When the Los Angeles Lakers reached the final minutes of a tight game it desperately needed to win, the player with the ball in his hands on every possession on Sunday night wasn’t one of its superstars, but an undrafted second-year reserve guard who has made a career out of surpassing expectations.
Austin Reaves took over, scoring the Lakers’ last 10 points during the final 93 seconds of a 111-105 win over the Orlando Magic that breathed life into Los Angeles’ flickering playoff hopes while LeBron James is out with a foot injury.
Reaves ended up with a career-high 35 points, and Lakers fans serenaded him with chants of “M-V-P! M-V-P!” each time he stepped to the free-throw line down the stretch.
“It’s special,” Reaves said. “I grew up a Lakers fan, so to do it for this organization especially is surreal. Sometimes I’ve got to stop and really think about what I am doing. Obviously, I think all the odds were stacked against me from where I’m from.”
Reaves has become something more than another interesting find by the Lakers’ scouting department: The unsung prospect from rural Arkansas who played more baseball than basketball growing up is now a versatile, vital part of Los Angeles’ rotation. He’s in line for a huge pay raise in free agency this summer — after he helps the Lakers into the playoffs, he hopes.
“He carried us tonight with his play,” Anthony Davis said after Reaves added six rebounds and six assists while hitting nine of his 14 shots against Orlando. “He got whatever he wanted, pick-and-rolls, 3s, got to the line 18 times. We know what we have in Austin. We’re very confident in him.”
Reaves became only the seventh player in franchise history to score at least 35 points in a reserve role, but the way he got his points was particularly impressive. Driving to the hoop and shooting with confidence, he also repeatedly baited the Magic into fouls and then made 16 of his 18 free throws, both career highs.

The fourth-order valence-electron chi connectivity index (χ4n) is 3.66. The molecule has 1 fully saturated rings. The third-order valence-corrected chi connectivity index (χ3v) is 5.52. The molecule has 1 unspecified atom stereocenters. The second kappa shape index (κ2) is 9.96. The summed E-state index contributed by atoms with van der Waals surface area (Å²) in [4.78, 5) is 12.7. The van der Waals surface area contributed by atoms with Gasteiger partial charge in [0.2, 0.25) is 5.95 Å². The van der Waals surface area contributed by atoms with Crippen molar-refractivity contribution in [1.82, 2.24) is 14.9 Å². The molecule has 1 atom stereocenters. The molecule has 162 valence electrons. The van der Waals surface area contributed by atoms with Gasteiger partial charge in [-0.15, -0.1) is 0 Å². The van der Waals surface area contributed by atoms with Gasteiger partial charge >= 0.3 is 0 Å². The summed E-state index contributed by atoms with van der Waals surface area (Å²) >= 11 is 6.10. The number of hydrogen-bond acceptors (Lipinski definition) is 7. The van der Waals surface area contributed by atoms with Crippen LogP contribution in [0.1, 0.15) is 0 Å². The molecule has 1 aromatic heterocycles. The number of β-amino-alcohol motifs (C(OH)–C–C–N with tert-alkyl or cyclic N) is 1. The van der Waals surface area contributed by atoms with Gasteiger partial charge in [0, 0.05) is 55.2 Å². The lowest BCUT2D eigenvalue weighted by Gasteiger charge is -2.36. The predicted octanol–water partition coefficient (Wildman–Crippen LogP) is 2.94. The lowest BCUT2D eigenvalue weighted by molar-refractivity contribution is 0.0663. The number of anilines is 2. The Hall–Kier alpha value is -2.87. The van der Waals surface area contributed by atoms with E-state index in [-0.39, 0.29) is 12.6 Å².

“He gets a lot of those calls,” Davis said. “Me and Bron joke about it, like, ‘Man, we wish we could get some of those.’ As a guard, he’s able to — I don’t want to say manipulate the game — but to see how the game is being called and use it to his advantage, like guys who get a lot of free throws.”
Reaves said he has studied how James Harden and Trae Young draw fouls and attempted to incorporate their strategies into his game. Between his penchant for getting fouled and his physical approach on defense, Reaves regularly ends up moderately bloodied or bruised after games.
Reaves sees it as a way to help the Lakers without relying on superior strength or world-class speed. Lakers coach Darvin Ham calls him a daredevil, while James describes him as fearless.
“I’ve said many times I’m not the most athletic person in the world,” Reaves said. “I’m not the best at anything, but I think I’m really good at a lot of things.”
Reaves jokes about his limited athletic ability, yet he would be the most athletic person in almost any room in the world — except the room where he spends most of his life.
And basketball is in his blood: Both of his parents were accomplished players at Arkansas State, his mother a high-scoring 6-footer and his father a playmaking guard. He grew up idolizing Kobe Bryant, his grandmother’s favorite player.
He was modestly recruited out of high school, and he headed to the pros after five years in college at Wichita State and Oklahoma. He started out on a two-way contract with the Lakers last season but played his way into a firm NBA role as a rookie.
Reaves will be a restricted free agent this summer, and Lakers fans are already fretting about his future two years after they lost Alex Caruso, another undrafted find who played his way into a major role on the 2020 championship team. Los Angeles allowed Caruso to leave for Chicago apparently to avoid adding to its luxury tax bill, even though Caruso said he would have given a discount to stay.
The Lakers can match any contract offer given to Reaves, and it’s clear how its superstars feel about him: James cheered for Reaves’ big finish from the bench before tweeting about Reaves postgame: “You toooooo TOUGH!!”
Reaves smiled when he was shown the tweet, briefly looking like a star-struck Lakers fan once again.
“I felt like there was a really good chemistry IQ-wise from day one,” Reaves said of his bond with James. “Stuff like that (tweet) means a lot to me. Looking back in 20 years when I’m hopefully retired, playing golf every day, I can tell my kids, my grandkids.”
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